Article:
Also known as Goldbach's Weak conjecture, and related to

Goldbach's Conjecture, this problem asks the following: Is every

odd number greater than five, the sum of three primes? This problem, while similar to Goldbach's Conjecture, has proven somewhat easier to attack, and very substantial progress has been made. In 1923 Hardy and Littlewood showed that it follows from the

Riemann Hypothesis for all sufficiently large

integers (though there was no bound proven.) In 1937 Vinogradov removed the dependence on the Riemann Hypothesis, and proved that this it true for all sufficiently large odd integers n. In 1956 Borodzkin showed n greater than 3

^{14348907} is sufficient in Vinogradov's proof. In 1989 Chen and Wang reduced this bound to 10

^{43000}.

Zinoviev showed that if we are willing to accept the Generalized Riemann Hypothesis, then this exponent can be reduced to just 10^{20}. Using an estimate by Schoenfeld; a paper by Deshouillers, Effinger, Te Riele and Zinoviev showed that it is enough (given the Generalized Riemann Hypothesis) to check the even integers less than 1.615*10^{12} against Goldbach's conjecture, which they did. If the Generalized Riemann hypothesis happens to be proven before someone can test all of the numbers until 10^{43000}, or the bound is lowered, it will be proven.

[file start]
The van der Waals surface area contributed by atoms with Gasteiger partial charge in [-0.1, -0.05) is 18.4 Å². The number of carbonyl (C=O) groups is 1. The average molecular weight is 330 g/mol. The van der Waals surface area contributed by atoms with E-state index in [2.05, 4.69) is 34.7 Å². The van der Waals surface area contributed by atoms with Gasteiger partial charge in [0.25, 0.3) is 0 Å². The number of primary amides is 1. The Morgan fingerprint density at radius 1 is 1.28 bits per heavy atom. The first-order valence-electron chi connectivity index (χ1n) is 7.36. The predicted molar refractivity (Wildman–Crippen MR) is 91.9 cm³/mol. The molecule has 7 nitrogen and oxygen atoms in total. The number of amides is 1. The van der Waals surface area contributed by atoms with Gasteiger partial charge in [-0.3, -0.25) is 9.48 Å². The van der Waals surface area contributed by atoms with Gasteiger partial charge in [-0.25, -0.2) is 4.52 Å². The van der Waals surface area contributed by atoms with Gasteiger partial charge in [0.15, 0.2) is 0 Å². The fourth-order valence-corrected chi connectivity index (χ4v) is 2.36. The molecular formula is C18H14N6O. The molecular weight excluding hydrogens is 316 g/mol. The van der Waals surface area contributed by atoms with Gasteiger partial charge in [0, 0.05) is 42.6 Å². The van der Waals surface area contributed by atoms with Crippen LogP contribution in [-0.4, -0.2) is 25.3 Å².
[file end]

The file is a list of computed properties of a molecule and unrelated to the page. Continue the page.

Wolfram's World of Mathematics, http://www.mathworld.wolfram.com